AT&T Exec Backtracks on Public Safety Grade Comments
Thursday, September 07, 2017 | Comments

Chris Sambar, AT&T senior vice president, apologized for comments he made “that may have been misleading” regarding a definition of public safety grade for the First Responder Network Authority (FirstNet) nationwide public-safety broadband network.

“AT&T is 100 percent committed to a public-safety-grade network,” he said during a National Public Safety Telecommunications Council (NPSTC) meeting Sept. 6.

In an Aug. 16 interview with MissionCritical Communications magazine, Sambar said: “It’s hard to agree to a single definition. There are a number of things you do if a network goes down. Does public safety grade mean how the tower is constructed or actions you take after a disaster, because it can always go down during a disaster.”

“Senator, I will tell you that I have not seen, and nor do I believe, there is a specific definition for ‘public safety grade,’ ” Sambar said during a Senate hearing in July.

However, during the NPSTC meeting, he praised NPSTC members for the 115-page definition of public safety grade for broadband in a 2014 report called “Defining Public Safety Grade Systems and Facilities, Final Report”, calling it “an excellent piece of work.”

The NPSTC report was submitted to FirstNet via the Public Safety Advisory Committee (PSAC). Last year, NPSTC asked the Association of Public-Safety Communications Officials (APCO) International to seek an American National Standards Institute (ANSI) standard to codify the information in the report. APCO anticipates the standard to be published in spring 2018.

“If my comments misled or concerned, please know we are 100 percent committed,” Sambar said at the NPSTC meeting.

As an example, Sambar said a state in the West, during conversations about its state plan, gave AT&T 600 locations it wants to be public safety grade, and AT&T committed to make them public safety grade.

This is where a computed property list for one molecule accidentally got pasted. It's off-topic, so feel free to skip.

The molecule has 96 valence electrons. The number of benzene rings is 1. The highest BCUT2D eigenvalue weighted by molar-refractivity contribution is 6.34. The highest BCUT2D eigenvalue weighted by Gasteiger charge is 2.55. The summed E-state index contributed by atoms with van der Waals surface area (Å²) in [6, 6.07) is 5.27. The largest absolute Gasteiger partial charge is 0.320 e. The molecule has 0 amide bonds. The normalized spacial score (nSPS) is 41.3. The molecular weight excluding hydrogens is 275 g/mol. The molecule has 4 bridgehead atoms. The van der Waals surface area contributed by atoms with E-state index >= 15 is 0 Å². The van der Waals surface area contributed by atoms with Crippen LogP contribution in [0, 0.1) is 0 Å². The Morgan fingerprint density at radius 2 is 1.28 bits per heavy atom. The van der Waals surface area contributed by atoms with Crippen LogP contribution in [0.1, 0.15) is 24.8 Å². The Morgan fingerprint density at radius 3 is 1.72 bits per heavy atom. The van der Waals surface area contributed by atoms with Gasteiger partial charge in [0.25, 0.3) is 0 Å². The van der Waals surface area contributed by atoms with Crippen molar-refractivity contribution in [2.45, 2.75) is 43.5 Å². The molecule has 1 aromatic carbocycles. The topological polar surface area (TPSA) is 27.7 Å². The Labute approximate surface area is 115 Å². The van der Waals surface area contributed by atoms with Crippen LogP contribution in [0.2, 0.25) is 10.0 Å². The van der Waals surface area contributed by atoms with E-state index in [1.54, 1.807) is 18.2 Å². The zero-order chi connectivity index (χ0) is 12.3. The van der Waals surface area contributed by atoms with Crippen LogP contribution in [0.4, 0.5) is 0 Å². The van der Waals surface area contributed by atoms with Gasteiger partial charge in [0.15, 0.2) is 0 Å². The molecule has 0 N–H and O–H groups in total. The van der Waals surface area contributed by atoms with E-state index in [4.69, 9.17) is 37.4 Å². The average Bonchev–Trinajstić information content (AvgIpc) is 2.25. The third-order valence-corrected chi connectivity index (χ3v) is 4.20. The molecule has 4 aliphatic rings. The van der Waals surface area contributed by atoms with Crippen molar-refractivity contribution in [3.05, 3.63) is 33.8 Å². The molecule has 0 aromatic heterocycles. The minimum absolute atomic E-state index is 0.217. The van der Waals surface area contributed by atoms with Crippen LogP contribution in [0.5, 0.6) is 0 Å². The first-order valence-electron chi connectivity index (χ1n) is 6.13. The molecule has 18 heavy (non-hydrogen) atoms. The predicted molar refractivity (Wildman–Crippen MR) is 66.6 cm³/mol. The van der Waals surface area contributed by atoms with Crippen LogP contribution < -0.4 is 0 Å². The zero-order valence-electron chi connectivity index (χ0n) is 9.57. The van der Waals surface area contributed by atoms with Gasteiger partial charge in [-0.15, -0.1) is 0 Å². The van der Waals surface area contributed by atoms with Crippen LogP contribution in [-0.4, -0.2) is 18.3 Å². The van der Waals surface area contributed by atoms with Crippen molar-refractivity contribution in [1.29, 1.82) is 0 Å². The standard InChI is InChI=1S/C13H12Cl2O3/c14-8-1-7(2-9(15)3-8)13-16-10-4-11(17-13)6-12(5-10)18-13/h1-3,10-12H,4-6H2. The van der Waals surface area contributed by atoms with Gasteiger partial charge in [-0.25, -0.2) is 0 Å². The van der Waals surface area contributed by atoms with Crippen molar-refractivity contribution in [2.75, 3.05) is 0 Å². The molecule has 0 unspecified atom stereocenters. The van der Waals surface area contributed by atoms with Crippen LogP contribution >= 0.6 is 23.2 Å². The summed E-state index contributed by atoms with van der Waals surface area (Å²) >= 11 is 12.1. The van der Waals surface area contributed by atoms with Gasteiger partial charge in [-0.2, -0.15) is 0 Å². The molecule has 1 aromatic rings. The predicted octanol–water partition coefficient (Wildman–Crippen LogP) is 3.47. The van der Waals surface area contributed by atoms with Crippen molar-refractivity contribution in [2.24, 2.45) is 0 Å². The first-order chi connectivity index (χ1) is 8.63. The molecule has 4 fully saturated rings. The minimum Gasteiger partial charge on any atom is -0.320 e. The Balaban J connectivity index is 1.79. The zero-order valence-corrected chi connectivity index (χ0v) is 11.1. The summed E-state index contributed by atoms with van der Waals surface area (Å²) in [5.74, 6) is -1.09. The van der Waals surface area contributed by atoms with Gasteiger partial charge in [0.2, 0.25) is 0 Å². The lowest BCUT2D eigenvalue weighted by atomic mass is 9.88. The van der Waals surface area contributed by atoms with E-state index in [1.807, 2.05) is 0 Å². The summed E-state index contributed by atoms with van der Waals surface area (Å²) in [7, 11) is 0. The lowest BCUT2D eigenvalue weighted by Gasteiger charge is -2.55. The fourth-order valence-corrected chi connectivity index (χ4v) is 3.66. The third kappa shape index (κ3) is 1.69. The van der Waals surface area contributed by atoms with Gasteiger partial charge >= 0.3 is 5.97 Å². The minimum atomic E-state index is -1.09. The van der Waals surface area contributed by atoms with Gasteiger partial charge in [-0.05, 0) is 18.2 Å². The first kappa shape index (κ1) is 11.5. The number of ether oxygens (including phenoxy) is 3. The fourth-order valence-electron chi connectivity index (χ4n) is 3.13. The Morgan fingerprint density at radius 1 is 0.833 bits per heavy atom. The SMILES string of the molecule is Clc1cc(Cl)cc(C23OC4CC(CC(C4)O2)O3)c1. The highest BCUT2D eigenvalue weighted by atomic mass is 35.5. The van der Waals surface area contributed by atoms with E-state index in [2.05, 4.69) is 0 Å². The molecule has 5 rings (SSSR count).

He said public safety grade starts with the device and whether it has the right applications and direct mode. It then extends through all the infrastructure and backhaul and from there to central offices.

“We’re not building individual towers but a fully integrated mesh network where everyone can talk to everyone,” Sambar said. “You need offices with aggregation where everything comes together.”

He said after Hurricane Harvey, 30 central offices were in affected flood zones. AT&T brought in technicians to make sure the water didn’t get in to the central office equipment through caulking, sand bags and other methods.

“We need a public-safety-grade network that extends from the handsets to the central office,” he said. “It’s not reasonable to think every tower will be at public-safety-grade level, but there needs to be some ranking, and we’ve spent a lot of time over the years thinking about that. We are working with the states and what their priorities are and with the PSAPs (public-safety answering points) — all that needs to be taken into account, and we’re working on that now.”

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